My kids and I arrived in Medemblik riding the steam tram from Museum Stoomtram located in Hoorn.
From there, it was a short 2 minutes walk across the road towards the city center to reach Bakery Museum.

Established in 1989, the Bakery Museum occupies a quaint little house on the main street of Medemblik. Walk in and immediately feel like stepping back in time. Dubbed as the ‘tastiest’ museum in the Netherlands, it smells like breakfast and tea time come at once.

The small two-story museum runs various demonstrations all day long with no time specific. Most of the making and baking activities are on ground level. The highlights are the making of ‘gevulde koek’ (almond paste cookie) and ‘speculaas’ (gingerbread cookie) which provide insights into Dutch cookie culture. Other ongoing demonstrations include the making of marzipan, bread and sticky candy. Up a flight of stairs, there is an activity table for kids decorating cupcakes into flowers with the help of shaping marzipan. Within the same level, you will find the chocolate making station and everything related to it. There is also a small almost hidden AV room playing a short informative video about the history of bread.
Most of the demonstrations do not give out free sampling. With exception of chocolate samples given only to adults and samples of sticky candy are for everyone. It is after all a place of business so you are encourage to buy them all freshly made at the store front.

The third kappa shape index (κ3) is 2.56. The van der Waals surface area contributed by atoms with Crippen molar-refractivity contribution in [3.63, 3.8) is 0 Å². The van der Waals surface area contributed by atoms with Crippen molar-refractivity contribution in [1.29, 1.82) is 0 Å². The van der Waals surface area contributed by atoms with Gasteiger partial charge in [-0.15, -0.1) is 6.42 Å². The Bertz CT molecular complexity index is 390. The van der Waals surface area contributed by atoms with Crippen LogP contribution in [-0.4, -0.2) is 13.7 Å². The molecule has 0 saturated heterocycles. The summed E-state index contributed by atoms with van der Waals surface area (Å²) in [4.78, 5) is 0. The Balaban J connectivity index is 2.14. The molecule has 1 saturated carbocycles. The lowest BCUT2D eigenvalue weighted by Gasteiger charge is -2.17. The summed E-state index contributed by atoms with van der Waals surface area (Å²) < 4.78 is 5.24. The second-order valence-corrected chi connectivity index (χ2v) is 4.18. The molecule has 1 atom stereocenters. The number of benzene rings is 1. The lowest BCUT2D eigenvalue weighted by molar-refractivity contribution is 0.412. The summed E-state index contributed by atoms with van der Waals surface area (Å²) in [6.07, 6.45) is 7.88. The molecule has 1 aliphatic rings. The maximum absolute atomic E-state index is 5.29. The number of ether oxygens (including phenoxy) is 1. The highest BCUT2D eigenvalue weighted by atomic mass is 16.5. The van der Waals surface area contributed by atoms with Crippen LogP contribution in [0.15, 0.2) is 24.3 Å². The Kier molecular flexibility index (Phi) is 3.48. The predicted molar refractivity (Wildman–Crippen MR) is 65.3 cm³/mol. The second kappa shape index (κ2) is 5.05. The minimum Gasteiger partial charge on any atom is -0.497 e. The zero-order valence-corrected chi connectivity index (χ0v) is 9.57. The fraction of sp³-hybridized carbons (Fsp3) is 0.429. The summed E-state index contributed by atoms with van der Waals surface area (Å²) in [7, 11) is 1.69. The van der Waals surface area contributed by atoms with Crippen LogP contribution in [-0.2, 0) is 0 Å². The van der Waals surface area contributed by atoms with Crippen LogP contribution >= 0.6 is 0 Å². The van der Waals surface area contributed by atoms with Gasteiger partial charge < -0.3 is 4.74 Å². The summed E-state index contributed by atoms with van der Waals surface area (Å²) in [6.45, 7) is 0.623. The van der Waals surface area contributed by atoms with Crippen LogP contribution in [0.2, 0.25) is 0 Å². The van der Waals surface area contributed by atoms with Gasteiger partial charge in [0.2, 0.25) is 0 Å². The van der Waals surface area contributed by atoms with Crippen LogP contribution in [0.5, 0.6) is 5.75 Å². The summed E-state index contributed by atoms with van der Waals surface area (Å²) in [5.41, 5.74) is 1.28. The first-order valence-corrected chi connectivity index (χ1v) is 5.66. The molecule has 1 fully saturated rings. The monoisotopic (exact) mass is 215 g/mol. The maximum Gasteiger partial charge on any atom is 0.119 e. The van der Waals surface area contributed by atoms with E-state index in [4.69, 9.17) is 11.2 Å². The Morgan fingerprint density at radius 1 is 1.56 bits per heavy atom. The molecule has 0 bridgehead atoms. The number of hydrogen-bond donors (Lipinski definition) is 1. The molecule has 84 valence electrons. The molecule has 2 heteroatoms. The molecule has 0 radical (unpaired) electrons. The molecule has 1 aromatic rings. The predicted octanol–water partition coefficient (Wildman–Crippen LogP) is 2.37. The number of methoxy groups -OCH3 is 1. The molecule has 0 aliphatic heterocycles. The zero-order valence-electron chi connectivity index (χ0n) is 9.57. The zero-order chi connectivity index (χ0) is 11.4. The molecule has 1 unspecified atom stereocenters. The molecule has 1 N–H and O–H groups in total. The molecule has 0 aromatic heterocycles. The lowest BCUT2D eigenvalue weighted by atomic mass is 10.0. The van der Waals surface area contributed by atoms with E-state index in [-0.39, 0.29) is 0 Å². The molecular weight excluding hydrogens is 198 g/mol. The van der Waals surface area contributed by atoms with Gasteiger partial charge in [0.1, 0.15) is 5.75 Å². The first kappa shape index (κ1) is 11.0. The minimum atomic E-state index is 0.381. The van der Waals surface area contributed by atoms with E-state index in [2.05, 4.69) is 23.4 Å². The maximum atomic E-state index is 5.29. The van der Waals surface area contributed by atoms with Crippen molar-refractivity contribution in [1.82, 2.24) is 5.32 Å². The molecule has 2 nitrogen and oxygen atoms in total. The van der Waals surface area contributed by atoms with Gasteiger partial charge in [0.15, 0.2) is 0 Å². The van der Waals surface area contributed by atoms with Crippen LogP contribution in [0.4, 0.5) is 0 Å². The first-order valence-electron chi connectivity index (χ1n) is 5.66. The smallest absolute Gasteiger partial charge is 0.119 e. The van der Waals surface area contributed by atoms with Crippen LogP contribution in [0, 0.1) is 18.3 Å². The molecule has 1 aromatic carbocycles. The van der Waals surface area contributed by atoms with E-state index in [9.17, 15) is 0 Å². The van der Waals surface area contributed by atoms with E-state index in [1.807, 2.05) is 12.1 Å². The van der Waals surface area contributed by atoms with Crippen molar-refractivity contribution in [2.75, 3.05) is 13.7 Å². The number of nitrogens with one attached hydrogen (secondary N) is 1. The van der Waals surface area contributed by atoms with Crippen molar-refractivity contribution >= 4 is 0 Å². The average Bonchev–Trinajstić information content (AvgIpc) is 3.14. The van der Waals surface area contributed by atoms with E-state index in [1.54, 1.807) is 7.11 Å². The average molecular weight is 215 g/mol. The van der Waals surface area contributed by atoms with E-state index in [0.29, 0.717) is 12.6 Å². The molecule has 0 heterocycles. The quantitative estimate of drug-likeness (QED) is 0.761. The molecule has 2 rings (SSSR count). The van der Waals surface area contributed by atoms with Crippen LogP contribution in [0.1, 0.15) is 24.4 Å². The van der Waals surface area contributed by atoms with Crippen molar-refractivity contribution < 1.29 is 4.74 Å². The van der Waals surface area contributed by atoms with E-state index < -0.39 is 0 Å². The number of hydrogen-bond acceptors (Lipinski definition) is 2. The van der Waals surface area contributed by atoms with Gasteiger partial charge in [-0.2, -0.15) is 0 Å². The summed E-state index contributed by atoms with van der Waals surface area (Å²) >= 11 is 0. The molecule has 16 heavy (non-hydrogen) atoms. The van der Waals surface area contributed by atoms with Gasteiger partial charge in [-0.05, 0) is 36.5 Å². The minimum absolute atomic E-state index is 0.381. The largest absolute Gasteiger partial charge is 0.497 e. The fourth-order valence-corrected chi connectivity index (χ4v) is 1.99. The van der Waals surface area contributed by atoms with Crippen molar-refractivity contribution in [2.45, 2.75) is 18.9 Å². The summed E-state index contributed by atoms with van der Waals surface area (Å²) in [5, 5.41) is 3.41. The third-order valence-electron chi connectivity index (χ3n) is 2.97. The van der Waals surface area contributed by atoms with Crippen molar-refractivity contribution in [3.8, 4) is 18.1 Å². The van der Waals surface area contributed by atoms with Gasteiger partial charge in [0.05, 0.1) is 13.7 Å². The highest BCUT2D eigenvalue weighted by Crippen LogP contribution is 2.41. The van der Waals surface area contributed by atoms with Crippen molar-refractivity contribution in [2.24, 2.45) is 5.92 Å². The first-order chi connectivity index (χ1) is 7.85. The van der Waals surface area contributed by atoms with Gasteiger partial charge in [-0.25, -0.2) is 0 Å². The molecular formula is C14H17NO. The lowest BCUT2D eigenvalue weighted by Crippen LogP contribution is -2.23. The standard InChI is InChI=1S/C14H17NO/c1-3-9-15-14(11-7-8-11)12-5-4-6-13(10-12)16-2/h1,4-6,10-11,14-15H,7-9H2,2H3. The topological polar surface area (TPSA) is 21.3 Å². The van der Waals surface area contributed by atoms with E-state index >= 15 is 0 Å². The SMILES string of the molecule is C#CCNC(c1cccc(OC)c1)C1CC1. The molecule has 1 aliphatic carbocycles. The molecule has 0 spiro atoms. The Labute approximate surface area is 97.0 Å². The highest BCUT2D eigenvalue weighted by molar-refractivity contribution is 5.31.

Since it is a working museum, expect to find functioning old oven, variety of hand driven machines, strange looking tools and endless exhibits displaying old bread tins, vintage packaging, chocolate moldings, wooden cookie molds, advertising items, photographs, paintings and everything else about baking.

Bakery Museum Medemblik is directed towards Dutch people. Most explanations are in Dutch and only a number of short explanations are provided in other languages. Look at the simple laminated sheets nearby.
Worst time to visit is between 12-1pm. That is when a throng of visitors arriving together on steam tram. It is however, the best time to visit as well because all demonstrations are on full force. After 1pm, the bakers take their lunch break. No demonstration at all till around 2pm.

My kids and I spent more than three hours in this museum. I had enough after a couple of hours but my kids were eager to witness every demonstrations one after another. I sat at the modest ‘conservatory’ waiting while enjoying my cup of tea with a warm freshly baked almond paste cookie on the side. It was truly the best ‘gevulde koek’ I have ever tasted! A proper authentic Dutch cookie unlike those generic ones sold at supermarkets. Definitely a delightful visit.

Address: Nieuwestraat 8. 1671BD Medemblik.
Opening hours: Tues-Sun 10am -5pm. Extra opening hours during school holidays.
Entrance fees: €6.50 (adults), €4.50 (3-12yrs) and kids 0-2 years are free
Free entry for Museum Card holder and other cards. Check site for details.
Getting there: If you are travelling by car, parking is free near and around the museum. If you are travelling with public transport, board Connexxion bus number 139 from Hoorn Central Station to get to Medemblik bus stop – 45 minutes ride and further 2 minutes walk.

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